And as you say, the idea of the Pure Land prior to Shinran was of a realm "beyond" this one where devotees sought to be reborn; when there they could practice in a more congenial atmosphere. It was this futuristic idea that Shinran completely overturned by insisting that spiritually speaking, the person of True Faith is already in the Pure Land. It is this aspect of Shinran's thought that D. T. Suzuki (known more for his Zen than his Shin) brings forth in his wonderfully informal little book "Buddha of Infinite Light"....based upon a series of talks he gave when in his 88th year....

    ......the Pure land is right here............is this defiled earth itself..........and those who have eyes to see can see it around them.......

    Well, sometimes I have the eyes to see and sometimes I don't! To repeat Merton's words spoken from within his own Christian context..............How far have I to go to find You, in Whom I have already arrived.

    :)
     
  11. Francis king

    Francis king New Member

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    have to say, to me, pure land buddhism is just too messiahanistic and simplistic... although yes, it appeals to softhearted lapsed xtians...(no offence meant, btw...) u will be born in a pure land, chant this mantra a million times n u'll get there...

    namo amida butsu...

    so, u dont have to meditate, or read the sutras, just chant this mantra, and, of course, read these books, and miraculously u'll be reborn somewhere warm, with sandy beaches, with fit young lasses and buff young men in speedoes walking about...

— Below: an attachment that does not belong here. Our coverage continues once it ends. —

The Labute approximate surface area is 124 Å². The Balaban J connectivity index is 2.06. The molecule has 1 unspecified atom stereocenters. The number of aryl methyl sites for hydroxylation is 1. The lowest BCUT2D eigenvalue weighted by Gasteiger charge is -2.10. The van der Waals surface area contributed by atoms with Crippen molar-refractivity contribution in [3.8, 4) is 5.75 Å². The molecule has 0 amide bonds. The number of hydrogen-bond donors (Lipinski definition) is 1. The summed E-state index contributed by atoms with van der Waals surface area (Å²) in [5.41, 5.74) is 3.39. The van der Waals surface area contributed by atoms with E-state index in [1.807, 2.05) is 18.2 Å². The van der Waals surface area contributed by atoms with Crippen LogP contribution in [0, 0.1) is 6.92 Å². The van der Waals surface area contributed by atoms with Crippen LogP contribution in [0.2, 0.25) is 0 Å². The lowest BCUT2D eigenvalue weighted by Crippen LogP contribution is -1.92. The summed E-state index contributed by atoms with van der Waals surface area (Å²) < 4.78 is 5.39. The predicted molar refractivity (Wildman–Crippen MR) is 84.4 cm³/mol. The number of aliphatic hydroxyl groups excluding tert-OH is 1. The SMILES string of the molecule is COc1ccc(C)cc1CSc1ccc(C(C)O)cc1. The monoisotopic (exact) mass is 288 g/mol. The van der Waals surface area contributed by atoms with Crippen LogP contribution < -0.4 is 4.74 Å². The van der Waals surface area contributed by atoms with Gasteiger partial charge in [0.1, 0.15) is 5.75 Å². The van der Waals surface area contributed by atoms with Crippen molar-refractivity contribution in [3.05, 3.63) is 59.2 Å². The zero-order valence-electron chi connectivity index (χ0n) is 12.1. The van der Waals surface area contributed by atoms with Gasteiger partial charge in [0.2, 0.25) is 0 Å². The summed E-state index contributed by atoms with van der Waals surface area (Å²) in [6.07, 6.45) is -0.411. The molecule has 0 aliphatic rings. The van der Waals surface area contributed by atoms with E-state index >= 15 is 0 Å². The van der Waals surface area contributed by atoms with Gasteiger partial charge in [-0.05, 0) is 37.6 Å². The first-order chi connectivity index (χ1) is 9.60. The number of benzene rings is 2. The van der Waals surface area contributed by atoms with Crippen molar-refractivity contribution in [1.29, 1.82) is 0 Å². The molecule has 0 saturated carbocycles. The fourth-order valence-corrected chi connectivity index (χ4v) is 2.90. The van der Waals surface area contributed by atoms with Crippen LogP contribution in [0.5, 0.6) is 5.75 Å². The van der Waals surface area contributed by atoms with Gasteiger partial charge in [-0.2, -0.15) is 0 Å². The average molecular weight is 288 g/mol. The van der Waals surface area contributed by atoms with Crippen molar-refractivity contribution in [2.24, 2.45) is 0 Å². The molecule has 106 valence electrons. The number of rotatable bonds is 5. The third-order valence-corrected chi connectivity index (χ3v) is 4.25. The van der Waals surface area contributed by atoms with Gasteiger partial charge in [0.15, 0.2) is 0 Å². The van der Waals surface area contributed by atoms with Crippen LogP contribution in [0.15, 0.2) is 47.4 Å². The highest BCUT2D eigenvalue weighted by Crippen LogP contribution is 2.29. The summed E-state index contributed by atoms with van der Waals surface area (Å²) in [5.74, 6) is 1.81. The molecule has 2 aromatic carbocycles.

sign me up!
     
  12. earl

    earl ?

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    As in all religions, there are Pure Landers who are much too literalistic Francis-I've seen some of them offering plans on how to build little table-top machines that will "chant" the nebutsu for you countless times a day while you're doing something else-that's taking an idea to its literalistic, magical absurd point.;) :D But the gift and spirit of that path truly practiced is something else altogether. Tariki, as to forms of meditation, (I still utilize various types-Christian and Buddhist forms- myself), that may be more receptive to "grace," to me the Prayer of the Heart-i.e. Jesus Prayer-can be an example of such a vehicle, (though probably wouldn't work for you for obvious reasons;) ). When I use my version, however, it's usually just shortened down to "Christ have mercy." Even simple mindfulness meditation, opening awareness to whatever presents itself to one's awareness if done with intent to be receptive, to open in surrender to the present moment, not pushing anything away but "surrendering" to what is, can be an exercise in opening to grace. But words are not the key to any meditation. Rather it is intent-the intent to open mind and heart as widely as possible. have a good one, earl